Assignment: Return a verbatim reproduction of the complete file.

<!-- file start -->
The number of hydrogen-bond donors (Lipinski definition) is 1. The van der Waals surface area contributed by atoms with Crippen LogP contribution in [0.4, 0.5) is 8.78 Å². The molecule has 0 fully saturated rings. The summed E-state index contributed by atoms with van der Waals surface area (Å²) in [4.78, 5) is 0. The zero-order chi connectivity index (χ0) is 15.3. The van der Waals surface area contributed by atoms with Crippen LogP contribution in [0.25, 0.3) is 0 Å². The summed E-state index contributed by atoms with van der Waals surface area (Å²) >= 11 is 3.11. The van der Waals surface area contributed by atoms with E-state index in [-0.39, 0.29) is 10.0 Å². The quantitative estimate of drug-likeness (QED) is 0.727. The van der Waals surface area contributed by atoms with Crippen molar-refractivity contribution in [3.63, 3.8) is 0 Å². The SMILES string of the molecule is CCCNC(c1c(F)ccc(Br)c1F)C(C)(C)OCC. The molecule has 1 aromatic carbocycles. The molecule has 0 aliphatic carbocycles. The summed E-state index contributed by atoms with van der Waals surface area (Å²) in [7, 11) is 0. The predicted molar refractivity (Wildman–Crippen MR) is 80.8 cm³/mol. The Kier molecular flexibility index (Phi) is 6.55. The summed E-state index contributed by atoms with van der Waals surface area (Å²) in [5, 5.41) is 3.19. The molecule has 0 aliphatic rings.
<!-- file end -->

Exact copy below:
The number of hydrogen-bond donors (Lipinski definition) is 1. The van der Waals surface area contributed by atoms with Crippen LogP contribution in [0.4, 0.5) is 8.78 Å². The molecule has 0 fully saturated rings. The summed E-state index contributed by atoms with van der Waals surface area (Å²) in [4.78, 5) is 0. The zero-order chi connectivity index (χ0) is 15.3. The van der Waals surface area contributed by atoms with Crippen LogP contribution in [0.25, 0.3) is 0 Å². The summed E-state index contributed by atoms with van der Waals surface area (Å²) >= 11 is 3.11. The van der Waals surface area contributed by atoms with E-state index in [-0.39, 0.29) is 10.0 Å². The quantitative estimate of drug-likeness (QED) is 0.727. The van der Waals surface area contributed by atoms with Crippen molar-refractivity contribution in [3.63, 3.8) is 0 Å². The SMILES string of the molecule is CCCNC(c1c(F)ccc(Br)c1F)C(C)(C)OCC. The molecule has 1 aromatic carbocycles. The molecule has 0 aliphatic carbocycles. The summed E-state index contributed by atoms with van der Waals surface area (Å²) in [7, 11) is 0. The predicted molar refractivity (Wildman–Crippen MR) is 80.8 cm³/mol. The Kier molecular flexibility index (Phi) is 6.55. The summed E-state index contributed by atoms with van der Waals surface area (Å²) in [5, 5.41) is 3.19. The molecule has 0 aliphatic rings.